Bad infrastructure means pacemakers can be compromised before they leave the factory

It's been ten years since the first warnings about the security defects in pacemakers, which made them vulnerable to lethal attacks over their wireless links, and since then the news has only gotten worse: one researcher found a way to make wireless pacemaker viruses that spread from patient to patient in cardiac care centers, and the medical device makers responded to all this risk by doubling down on secrecy and the use of proprietary code.

Now, a decade later, Billy Rios (Whitescope) and Jonathan Butts (QED Secure Solutions) are about to present a new range of deadly attacks on medical implants at the Black Hat conference in Las Vegas.

For years, Rios and Butts have targeted Medtronic's pacemakers and pacemaker programming tools, devices that the pair have been probing for years, making a string of disclosures over that Medtronic has denied and ignored as much as they've remediated.

The new research is some of the most chilling to date. Rios and Butts have found vulnerabilities in Medtronic's infrastructure for programming and updating the pacemakers and their programming terminals (which run Windows XP!) (Windows XP!!). By attacking Medtronic's cloud infrastructure, the pair can poison all the devices as they leave the factory, or corrupt them once they're in the field.

True to form, Medtronic denies this defect. As Butts points out, Medtronic has spent more energy and time denying the defects he's told them about than they would have had to spend to simply fix them.

Medtronic's systems are particularly vulnerable because they have failed to implement industry-standard measures like code-signing (which their competitors, whose devices run the same operating systems as Medtronic, are already using).

Rios and Butts have also published defects in Medtronic's insulin pump, which allow attackers to poison people with diabetes by dumping extra insulin into their bloodstreams.

Medtronic told Wired that everything is fine and Rios and Butts were exaggerating. Rios says that once they presents the pair's work at Black Hat, everyone will know who's telling the truth.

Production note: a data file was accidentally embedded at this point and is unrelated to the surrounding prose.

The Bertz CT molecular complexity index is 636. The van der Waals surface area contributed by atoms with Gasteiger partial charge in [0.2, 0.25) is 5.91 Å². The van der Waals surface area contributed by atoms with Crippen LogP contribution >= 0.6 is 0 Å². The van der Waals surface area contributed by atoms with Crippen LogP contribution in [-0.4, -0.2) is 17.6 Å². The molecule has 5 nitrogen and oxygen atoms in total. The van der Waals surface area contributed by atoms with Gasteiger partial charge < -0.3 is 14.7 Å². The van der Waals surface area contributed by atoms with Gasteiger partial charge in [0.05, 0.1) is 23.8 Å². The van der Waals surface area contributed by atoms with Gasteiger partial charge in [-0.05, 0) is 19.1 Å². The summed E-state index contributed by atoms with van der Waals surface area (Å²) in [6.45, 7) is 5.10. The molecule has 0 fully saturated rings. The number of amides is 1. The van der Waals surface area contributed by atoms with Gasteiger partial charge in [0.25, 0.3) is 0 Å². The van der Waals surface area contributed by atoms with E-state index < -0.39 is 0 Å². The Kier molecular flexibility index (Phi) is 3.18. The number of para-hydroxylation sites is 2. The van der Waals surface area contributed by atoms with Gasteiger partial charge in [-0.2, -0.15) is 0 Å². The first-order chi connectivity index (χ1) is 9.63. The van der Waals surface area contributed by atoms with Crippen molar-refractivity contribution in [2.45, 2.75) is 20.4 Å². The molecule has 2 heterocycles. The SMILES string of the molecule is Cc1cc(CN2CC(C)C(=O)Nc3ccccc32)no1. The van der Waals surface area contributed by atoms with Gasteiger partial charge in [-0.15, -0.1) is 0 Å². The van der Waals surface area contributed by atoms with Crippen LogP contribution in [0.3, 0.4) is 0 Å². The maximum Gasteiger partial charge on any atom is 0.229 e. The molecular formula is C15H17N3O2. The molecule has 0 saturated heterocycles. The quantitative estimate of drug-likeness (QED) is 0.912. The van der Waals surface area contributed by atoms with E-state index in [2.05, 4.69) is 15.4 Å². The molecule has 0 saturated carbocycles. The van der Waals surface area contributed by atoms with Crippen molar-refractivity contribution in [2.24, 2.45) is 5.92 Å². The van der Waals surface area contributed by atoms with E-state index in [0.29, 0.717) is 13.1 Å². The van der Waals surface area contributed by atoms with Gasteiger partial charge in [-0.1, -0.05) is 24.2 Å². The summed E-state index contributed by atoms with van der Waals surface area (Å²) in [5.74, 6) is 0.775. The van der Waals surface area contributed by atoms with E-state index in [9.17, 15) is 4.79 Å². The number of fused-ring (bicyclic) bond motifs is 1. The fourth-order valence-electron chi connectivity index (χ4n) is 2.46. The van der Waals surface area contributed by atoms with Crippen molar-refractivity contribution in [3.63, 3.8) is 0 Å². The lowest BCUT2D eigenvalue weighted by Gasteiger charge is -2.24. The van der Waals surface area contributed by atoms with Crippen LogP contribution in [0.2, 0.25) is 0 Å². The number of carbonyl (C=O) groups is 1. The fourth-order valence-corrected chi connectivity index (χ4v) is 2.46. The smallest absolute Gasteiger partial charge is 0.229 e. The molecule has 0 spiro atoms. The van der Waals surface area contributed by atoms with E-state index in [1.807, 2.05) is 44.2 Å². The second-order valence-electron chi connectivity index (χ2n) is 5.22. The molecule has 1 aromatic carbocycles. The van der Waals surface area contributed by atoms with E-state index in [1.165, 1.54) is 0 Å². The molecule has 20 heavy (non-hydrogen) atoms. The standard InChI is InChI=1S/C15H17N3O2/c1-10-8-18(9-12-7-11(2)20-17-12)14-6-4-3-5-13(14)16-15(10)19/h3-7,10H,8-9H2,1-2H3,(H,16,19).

This is a pretty fantastic and pointed demonstration of why companies shouldn't be in charge of who gets to disclose defects in their products. Defects in Medtronic's products can kill people. They have a short term interest in downplaying those defects, lest their customers be tempted to sue them into oblivion, so they lie and stall and deflect when they're warned about defects.

Without actual disclosures, including proof-of-concept code and demos, it would be Medtronic's word against these two random security researchers. Medtronic's argument, that they know a lot about this subject and these two randos are just glory-hogging liars, would be pretty compelling — without a demo, it would be easy to dismiss Rios and Butts. That means that more and more people end up with Medtronic's lethally defective devices sewn into their bodies and wired up to their internal organs.

Butts and Rios say, though, that many of the advisories are vaguely worded, and seem to downplay the potential severity of the attacks. For example, all of them say that the "vulnerabilities are not exploitable remotely," even when possible attacks hinge on things like connecting to HTTP web servers over the internet, or manipulating wireless radio signals. "We were talking about bringing a live pig because we have an app where you could kill it from your iPhone remotely and that would really demonstrate these major implications," Butts says. "We obviously decided against it, but it's just a mass scale concern. Almost anybody with the implantable device in them is subject to the potential implications of exploitation."

A New Pacemaker Hack Puts Malware Directly on the Device [Lily Hay Newman/Wired]